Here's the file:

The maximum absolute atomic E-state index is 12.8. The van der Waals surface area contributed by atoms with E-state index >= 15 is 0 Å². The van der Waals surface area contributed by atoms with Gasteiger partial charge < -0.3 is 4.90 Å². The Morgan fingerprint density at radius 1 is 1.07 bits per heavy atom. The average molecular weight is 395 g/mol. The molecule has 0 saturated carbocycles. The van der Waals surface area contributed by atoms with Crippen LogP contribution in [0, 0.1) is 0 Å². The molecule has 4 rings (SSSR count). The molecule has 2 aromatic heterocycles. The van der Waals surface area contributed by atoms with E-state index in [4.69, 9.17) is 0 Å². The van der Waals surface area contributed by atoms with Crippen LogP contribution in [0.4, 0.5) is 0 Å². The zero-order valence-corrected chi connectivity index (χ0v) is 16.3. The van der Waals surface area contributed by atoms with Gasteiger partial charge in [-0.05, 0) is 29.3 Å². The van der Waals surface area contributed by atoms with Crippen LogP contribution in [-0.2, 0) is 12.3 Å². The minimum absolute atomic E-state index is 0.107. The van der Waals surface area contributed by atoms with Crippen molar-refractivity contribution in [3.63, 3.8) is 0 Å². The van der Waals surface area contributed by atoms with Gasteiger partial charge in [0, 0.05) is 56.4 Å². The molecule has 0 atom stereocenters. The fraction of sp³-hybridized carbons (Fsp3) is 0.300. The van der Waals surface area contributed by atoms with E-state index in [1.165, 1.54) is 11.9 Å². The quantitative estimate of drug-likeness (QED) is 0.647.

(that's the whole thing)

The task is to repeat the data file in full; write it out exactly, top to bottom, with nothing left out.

The maximum absolute atomic E-state index is 12.8. The van der Waals surface area contributed by atoms with E-state index >= 15 is 0 Å². The van der Waals surface area contributed by atoms with Gasteiger partial charge < -0.3 is 4.90 Å². The Morgan fingerprint density at radius 1 is 1.07 bits per heavy atom. The average molecular weight is 395 g/mol. The molecule has 0 saturated carbocycles. The van der Waals surface area contributed by atoms with Crippen LogP contribution in [0, 0.1) is 0 Å². The molecule has 4 rings (SSSR count). The molecule has 2 aromatic heterocycles. The van der Waals surface area contributed by atoms with E-state index in [4.69, 9.17) is 0 Å². The van der Waals surface area contributed by atoms with Crippen LogP contribution in [0.4, 0.5) is 0 Å². The zero-order valence-corrected chi connectivity index (χ0v) is 16.3. The van der Waals surface area contributed by atoms with Gasteiger partial charge in [-0.05, 0) is 29.3 Å². The van der Waals surface area contributed by atoms with Crippen LogP contribution in [-0.2, 0) is 12.3 Å². The minimum absolute atomic E-state index is 0.107. The van der Waals surface area contributed by atoms with Crippen molar-refractivity contribution in [3.63, 3.8) is 0 Å². The van der Waals surface area contributed by atoms with Gasteiger partial charge in [0, 0.05) is 56.4 Å². The molecule has 0 atom stereocenters. The fraction of sp³-hybridized carbons (Fsp3) is 0.300. The van der Waals surface area contributed by atoms with E-state index in [1.165, 1.54) is 11.9 Å². The quantitative estimate of drug-likeness (QED) is 0.647.